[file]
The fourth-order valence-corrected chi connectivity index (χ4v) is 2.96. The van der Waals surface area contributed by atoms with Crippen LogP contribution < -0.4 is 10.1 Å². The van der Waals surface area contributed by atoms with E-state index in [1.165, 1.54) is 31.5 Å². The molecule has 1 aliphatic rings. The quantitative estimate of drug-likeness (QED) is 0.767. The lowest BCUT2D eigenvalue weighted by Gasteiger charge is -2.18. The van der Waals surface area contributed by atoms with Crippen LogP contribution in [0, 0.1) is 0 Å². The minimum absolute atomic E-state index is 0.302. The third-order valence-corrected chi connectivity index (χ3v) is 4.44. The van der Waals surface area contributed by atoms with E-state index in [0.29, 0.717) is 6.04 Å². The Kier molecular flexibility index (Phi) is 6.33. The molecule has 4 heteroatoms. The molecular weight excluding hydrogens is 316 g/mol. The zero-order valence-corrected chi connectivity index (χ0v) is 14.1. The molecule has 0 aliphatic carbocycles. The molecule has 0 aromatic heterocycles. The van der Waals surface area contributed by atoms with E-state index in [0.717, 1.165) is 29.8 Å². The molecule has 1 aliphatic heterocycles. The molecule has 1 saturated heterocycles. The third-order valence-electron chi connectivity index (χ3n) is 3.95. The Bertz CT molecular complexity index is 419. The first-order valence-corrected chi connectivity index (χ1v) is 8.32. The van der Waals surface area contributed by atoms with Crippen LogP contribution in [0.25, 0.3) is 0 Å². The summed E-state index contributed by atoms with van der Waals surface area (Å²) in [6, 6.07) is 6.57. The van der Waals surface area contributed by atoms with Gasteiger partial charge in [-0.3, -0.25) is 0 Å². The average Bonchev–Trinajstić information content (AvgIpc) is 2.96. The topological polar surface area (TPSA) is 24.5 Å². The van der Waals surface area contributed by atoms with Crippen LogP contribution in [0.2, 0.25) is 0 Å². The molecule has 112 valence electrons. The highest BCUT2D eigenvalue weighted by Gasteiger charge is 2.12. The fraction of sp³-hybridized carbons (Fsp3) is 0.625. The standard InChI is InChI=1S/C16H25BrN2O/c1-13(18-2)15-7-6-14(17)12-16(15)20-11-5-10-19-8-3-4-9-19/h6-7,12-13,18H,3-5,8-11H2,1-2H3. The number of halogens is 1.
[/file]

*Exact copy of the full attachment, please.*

The fourth-order valence-corrected chi connectivity index (χ4v) is 2.96. The van der Waals surface area contributed by atoms with Crippen LogP contribution < -0.4 is 10.1 Å². The van der Waals surface area contributed by atoms with E-state index in [1.165, 1.54) is 31.5 Å². The molecule has 1 aliphatic rings. The quantitative estimate of drug-likeness (QED) is 0.767. The lowest BCUT2D eigenvalue weighted by Gasteiger charge is -2.18. The van der Waals surface area contributed by atoms with Crippen LogP contribution in [0, 0.1) is 0 Å². The minimum absolute atomic E-state index is 0.302. The third-order valence-corrected chi connectivity index (χ3v) is 4.44. The van der Waals surface area contributed by atoms with E-state index in [0.29, 0.717) is 6.04 Å². The Kier molecular flexibility index (Phi) is 6.33. The molecule has 4 heteroatoms. The molecular weight excluding hydrogens is 316 g/mol. The zero-order valence-corrected chi connectivity index (χ0v) is 14.1. The molecule has 0 aliphatic carbocycles. The molecule has 0 aromatic heterocycles. The van der Waals surface area contributed by atoms with E-state index in [0.717, 1.165) is 29.8 Å². The molecule has 1 aliphatic heterocycles. The molecule has 1 saturated heterocycles. The third-order valence-electron chi connectivity index (χ3n) is 3.95. The Bertz CT molecular complexity index is 419. The first-order valence-corrected chi connectivity index (χ1v) is 8.32. The van der Waals surface area contributed by atoms with Crippen LogP contribution in [0.25, 0.3) is 0 Å². The summed E-state index contributed by atoms with van der Waals surface area (Å²) in [6, 6.07) is 6.57. The van der Waals surface area contributed by atoms with Gasteiger partial charge in [-0.3, -0.25) is 0 Å². The average Bonchev–Trinajstić information content (AvgIpc) is 2.96. The topological polar surface area (TPSA) is 24.5 Å². The van der Waals surface area contributed by atoms with Crippen LogP contribution in [0.2, 0.25) is 0 Å². The molecule has 112 valence electrons. The highest BCUT2D eigenvalue weighted by Gasteiger charge is 2.12. The fraction of sp³-hybridized carbons (Fsp3) is 0.625. The standard InChI is InChI=1S/C16H25BrN2O/c1-13(18-2)15-7-6-14(17)12-16(15)20-11-5-10-19-8-3-4-9-19/h6-7,12-13,18H,3-5,8-11H2,1-2H3. The number of halogens is 1.